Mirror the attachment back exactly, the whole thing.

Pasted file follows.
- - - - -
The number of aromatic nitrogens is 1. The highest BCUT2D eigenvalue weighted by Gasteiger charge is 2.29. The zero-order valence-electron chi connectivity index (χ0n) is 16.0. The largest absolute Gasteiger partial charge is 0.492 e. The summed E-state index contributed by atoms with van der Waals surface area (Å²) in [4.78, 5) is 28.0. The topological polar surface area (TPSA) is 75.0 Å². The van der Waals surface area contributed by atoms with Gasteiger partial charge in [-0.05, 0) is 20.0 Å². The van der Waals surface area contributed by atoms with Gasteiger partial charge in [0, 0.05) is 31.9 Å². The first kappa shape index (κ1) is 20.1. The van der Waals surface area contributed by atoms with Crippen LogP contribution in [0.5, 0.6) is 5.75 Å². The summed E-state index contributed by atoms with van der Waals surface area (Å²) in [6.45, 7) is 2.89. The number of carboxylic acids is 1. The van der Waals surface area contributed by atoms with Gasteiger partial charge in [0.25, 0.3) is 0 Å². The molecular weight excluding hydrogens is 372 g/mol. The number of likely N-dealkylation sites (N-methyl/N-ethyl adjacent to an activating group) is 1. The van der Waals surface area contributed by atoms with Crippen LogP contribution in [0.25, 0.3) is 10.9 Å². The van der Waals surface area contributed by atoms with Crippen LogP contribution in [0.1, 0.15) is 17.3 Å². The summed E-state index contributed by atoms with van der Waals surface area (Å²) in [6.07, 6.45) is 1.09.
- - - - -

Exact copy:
The number of aromatic nitrogens is 1. The highest BCUT2D eigenvalue weighted by Gasteiger charge is 2.29. The zero-order valence-electron chi connectivity index (χ0n) is 16.0. The largest absolute Gasteiger partial charge is 0.492 e. The summed E-state index contributed by atoms with van der Waals surface area (Å²) in [4.78, 5) is 28.0. The topological polar surface area (TPSA) is 75.0 Å². The van der Waals surface area contributed by atoms with Gasteiger partial charge in [-0.05, 0) is 20.0 Å². The van der Waals surface area contributed by atoms with Gasteiger partial charge in [0, 0.05) is 31.9 Å². The first kappa shape index (κ1) is 20.1. The van der Waals surface area contributed by atoms with Crippen LogP contribution in [0.5, 0.6) is 5.75 Å². The summed E-state index contributed by atoms with van der Waals surface area (Å²) in [6.45, 7) is 2.89. The number of carboxylic acids is 1. The van der Waals surface area contributed by atoms with Gasteiger partial charge in [0.25, 0.3) is 0 Å². The molecular weight excluding hydrogens is 372 g/mol. The number of likely N-dealkylation sites (N-methyl/N-ethyl adjacent to an activating group) is 1. The van der Waals surface area contributed by atoms with Crippen LogP contribution in [0.25, 0.3) is 10.9 Å². The van der Waals surface area contributed by atoms with Crippen LogP contribution in [0.1, 0.15) is 17.3 Å². The summed E-state index contributed by atoms with van der Waals surface area (Å²) in [6.07, 6.45) is 1.09.